AeroCore How do?

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AeroCore How do?

glen@jetsoftdev.com
Andrew,

Also, you were going to come up with some updated documentation on the AeroCore. Did you ever do so?

I have two questions. If I want to power and use just the Duvero and AeroCore from my laptop, can I do it with just two USB cables? Is that enough power?

Also, the AeroCore has PWM which would give it the ability to control drives. Where do I find the documentation on how to do that?

Glen
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From: "Andrew C. Smith [via Gumstix]" <[hidden email]>
Date: Monday, August 22, 2016 at 9:32 AM
To: Glen Wernersbach <[hidden email]>
Subject: Re: Bluetooth Errors on startup?

Hi Glen,

It's been a while, any movement forward on this?


Thanks,

Andrew


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Re: AeroCore How do?

Andrew C. Smith
Hi Glen,

No new documentation yet.

If you just want to power it, you only need 1 USB cable.  Plug into the micro-USB port that's near the battery connector.  That will power the M4 and the DuoVero.  However, it does not power the servo header or the USB Host port.  Those need a battery connected.  If you want to access the DuoVero console, then you'll need a second micro-USB.

The PWMs are driven by the M4.  By default we use PX4 software on the M4.  Depending on what you want to do with the PWMs, you may want to use different software.  What's your intended plan for the PWMs?


Thanks,

Andrew
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Re: AeroCore How do?

glen@jetsoftdev.com
I would like to signal drive motors via the pwm. 


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On Aug 23, 2016, at 8:18 AM, Andrew C. Smith <[hidden email]> wrote:

Hi Glen,

No new documentation yet.

If you just want to power it, you only need 1 USB cable.  Plug into the
micro-USB port that's near the battery connector.  That will power the M4
and the DuoVero.  However, it does not power the servo header or the USB
Host port.  Those need a battery connected.  If you want to access the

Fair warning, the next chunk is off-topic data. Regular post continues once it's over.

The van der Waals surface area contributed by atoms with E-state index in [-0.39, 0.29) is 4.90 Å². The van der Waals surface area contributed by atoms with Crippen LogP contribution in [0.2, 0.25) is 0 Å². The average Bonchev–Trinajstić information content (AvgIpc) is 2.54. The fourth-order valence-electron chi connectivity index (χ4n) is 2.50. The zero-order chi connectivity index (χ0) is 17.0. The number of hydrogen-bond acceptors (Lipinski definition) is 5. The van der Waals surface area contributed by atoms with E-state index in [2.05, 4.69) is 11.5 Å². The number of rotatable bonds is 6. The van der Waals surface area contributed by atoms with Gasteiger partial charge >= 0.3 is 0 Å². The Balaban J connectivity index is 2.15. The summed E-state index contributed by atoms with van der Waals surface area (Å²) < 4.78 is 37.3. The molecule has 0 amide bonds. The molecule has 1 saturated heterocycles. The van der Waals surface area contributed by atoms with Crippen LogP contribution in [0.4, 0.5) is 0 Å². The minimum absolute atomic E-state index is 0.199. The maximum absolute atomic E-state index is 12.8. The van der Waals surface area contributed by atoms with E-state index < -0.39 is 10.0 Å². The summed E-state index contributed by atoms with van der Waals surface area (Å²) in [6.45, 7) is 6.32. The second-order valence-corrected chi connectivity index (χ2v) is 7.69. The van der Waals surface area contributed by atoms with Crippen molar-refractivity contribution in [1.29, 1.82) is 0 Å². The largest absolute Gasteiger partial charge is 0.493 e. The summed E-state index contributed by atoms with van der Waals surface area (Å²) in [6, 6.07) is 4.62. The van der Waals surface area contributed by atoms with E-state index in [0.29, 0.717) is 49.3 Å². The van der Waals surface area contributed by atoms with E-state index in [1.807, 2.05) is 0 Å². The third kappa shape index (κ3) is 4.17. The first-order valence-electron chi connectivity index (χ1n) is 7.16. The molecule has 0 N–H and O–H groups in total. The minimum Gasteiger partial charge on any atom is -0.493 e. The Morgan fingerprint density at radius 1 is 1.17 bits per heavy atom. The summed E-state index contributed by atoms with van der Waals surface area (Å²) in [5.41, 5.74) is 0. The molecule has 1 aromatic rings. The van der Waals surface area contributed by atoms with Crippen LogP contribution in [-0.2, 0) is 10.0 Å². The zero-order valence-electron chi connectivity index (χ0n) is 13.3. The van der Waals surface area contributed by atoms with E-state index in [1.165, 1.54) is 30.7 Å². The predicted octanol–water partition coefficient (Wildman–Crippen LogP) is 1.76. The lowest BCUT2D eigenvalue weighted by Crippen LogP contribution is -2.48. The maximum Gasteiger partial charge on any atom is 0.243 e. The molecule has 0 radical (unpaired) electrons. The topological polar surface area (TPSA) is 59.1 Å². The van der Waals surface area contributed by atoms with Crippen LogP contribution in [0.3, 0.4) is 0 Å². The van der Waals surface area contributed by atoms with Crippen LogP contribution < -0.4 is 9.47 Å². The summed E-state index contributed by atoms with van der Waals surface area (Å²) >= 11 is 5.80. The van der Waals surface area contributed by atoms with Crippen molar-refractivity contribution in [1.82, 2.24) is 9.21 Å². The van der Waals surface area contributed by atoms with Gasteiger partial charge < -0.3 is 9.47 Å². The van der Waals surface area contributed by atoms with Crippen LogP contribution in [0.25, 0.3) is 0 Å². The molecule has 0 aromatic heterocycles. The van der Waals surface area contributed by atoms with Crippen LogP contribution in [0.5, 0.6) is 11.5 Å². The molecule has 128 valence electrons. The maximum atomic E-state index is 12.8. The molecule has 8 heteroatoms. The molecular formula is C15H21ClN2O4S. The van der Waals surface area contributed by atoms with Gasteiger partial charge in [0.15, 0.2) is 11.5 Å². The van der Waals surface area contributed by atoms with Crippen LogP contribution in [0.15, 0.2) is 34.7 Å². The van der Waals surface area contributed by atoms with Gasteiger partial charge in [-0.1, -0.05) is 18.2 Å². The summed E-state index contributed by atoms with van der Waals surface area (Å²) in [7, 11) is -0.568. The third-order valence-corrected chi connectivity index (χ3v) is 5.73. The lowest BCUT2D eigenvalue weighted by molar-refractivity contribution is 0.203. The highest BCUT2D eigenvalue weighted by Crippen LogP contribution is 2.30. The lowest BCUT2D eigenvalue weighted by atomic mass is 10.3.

DuoVero console, then you'll need a second micro-USB.

The PWMs are driven by the M4.  By default we use PX4 software on the M4.
Depending on what you want to do with the PWMs, you may want to use
different software.  What's your intended plan for the PWMs?


Thanks,

Andrew



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Re: AeroCore How do?

Andrew C. Smith
Are we talking servo motors (5V, pwm signal controls angle), brushless motors via a electronic speed control with PWM input or motors that you want to directly feed the PWM signal into the motor?
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Re: AeroCore How do?

glen@jetsoftdev.com
These are brushless DC servo motor that I will need to drive. We can build
drive board if needed
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On 8/23/16, 10:12 AM, "Andrew C. Smith" <[hidden email]> wrote:

>Are we talking servo motors (5V, pwm signal controls angle), brushless
>motors
>via a electronic speed control with PWM input or motors that you want to
>directly feed the PWM signal into the motor?
>
>
>
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Re: AeroCore How do?

Andrew C. Smith
Sorry ... late getting back to this.

To control brushless motors you're going to need some sort of speed/position controller.  A PWM signal on it's own isn't enough.  Brushless motor speed controllers are used all over in RC hardware, they're cheap and easy to use.  Those can interface directly with the AeroCore.


Thanks,

Andrew
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Re: AeroCore How do?

glen@jetsoftdev.com
Actually, starting with  brush based motors.

My understanding below I have writing drive hardware and software before. Please verify my thinking below?


1) A brushless motor would require three PWMs while a brush motor can use just one. Both really need some type of feedback control.